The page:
Start teaching our children to think again

Tuesday, October 25, 2011

By Umapagan Ampikaipakan

Children playing with play dough in a kindergarten. There should be ample time set aside every day for children to come up with ideas.

Children playing with play dough in a kindergarten. There should be ample time set aside every day for children to come up with ideas.

LAST Saturday, at the Singapore Writers Festival, the rockstar freakonomist and geek-in-chief, Steven Levitt, gave a short lecture on unconventional thinking.

He began with a story, with the tale of John Szilagyi, a mid-level employee at the Internal Revenue Service in America who had become almost obsessively fascinated with the kind of things that taxpayers listed as their dependants. He had noticed that many of the names of children that parents put down on their tax forms sounded quite odd: Fluffy, Spike, and so on. Szilagyi became increasingly suspicious and suggested to the IRS that they make it compulsory for taxpayers to not just put down a name for their dependants, but a social security number as well.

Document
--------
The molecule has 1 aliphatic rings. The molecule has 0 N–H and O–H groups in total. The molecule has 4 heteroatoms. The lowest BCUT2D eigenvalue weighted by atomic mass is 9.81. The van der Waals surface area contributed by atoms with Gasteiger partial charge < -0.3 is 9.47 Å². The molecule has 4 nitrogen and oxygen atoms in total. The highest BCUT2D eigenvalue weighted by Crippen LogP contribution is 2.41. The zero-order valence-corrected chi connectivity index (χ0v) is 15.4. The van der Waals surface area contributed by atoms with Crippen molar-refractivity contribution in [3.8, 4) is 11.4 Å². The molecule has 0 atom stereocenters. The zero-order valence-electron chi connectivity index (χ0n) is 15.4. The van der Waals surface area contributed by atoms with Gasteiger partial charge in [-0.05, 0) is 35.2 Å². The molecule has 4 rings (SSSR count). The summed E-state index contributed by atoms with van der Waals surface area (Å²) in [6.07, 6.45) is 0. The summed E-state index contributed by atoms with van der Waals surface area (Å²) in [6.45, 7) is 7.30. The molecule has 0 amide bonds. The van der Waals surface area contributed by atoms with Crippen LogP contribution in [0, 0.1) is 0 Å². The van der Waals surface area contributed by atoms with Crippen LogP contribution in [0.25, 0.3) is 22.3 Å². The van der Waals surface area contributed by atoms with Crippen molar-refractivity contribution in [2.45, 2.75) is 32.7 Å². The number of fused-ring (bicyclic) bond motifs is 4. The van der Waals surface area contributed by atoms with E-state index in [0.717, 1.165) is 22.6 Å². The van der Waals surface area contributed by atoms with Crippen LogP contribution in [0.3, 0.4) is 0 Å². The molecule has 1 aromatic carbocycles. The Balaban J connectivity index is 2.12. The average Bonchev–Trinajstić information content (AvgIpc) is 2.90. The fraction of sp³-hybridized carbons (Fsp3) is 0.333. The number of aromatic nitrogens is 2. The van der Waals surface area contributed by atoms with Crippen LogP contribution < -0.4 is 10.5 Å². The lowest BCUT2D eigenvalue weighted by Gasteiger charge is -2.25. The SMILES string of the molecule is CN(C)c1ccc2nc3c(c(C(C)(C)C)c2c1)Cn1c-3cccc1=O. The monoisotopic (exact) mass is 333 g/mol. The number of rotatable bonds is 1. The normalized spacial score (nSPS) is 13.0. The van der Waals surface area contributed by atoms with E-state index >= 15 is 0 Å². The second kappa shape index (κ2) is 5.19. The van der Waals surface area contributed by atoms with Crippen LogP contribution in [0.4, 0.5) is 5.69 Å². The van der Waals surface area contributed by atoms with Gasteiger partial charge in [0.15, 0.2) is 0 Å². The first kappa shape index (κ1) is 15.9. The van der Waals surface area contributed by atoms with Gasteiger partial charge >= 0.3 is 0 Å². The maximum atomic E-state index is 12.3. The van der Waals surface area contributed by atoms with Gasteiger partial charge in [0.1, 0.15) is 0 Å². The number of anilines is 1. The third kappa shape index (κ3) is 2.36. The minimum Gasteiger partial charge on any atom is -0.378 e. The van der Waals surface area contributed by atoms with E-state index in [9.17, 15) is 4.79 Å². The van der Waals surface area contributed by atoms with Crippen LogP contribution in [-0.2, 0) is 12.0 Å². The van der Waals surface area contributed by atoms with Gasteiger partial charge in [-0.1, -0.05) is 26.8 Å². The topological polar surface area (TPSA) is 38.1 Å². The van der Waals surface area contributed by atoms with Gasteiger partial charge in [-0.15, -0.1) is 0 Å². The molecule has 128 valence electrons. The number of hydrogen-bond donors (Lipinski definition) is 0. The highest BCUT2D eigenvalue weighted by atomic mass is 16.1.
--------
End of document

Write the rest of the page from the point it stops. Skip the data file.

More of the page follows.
At first, they rejected his idea for being too Orwellian, for being too 1984, but a few years later, when “Congress was clamouring for more tax revenue, Szilagyi’s idea was dug up, rushed forward and put into law”. What happened next was staggering.
When the tax returns started coming in the following year, seven million children had suddenly vanished from the tax rolls. It seemed that one in every 10 child in the United States was just made up, conceived by the pen, a figment of his or her parents’ imagination. And what Szilagyi’s simple idea did by uncovering this national scam was to increase federal tax collections by almost US$3 billion (RM9.4 billion) in that single year.

Now there were many good reasons why Levitt regaled us with this story. Two of them, however, stand out. The first was that great ideas are rare. That they are generational. That they have the ability to transform society and to change the world as we know it. The second was that a great idea doesn’t have to be a complex one. That it doesn’t need to explain string theory or solve Fermat’s last theorem. That sometimes, even the most everyday solutions can be nothing short of genius.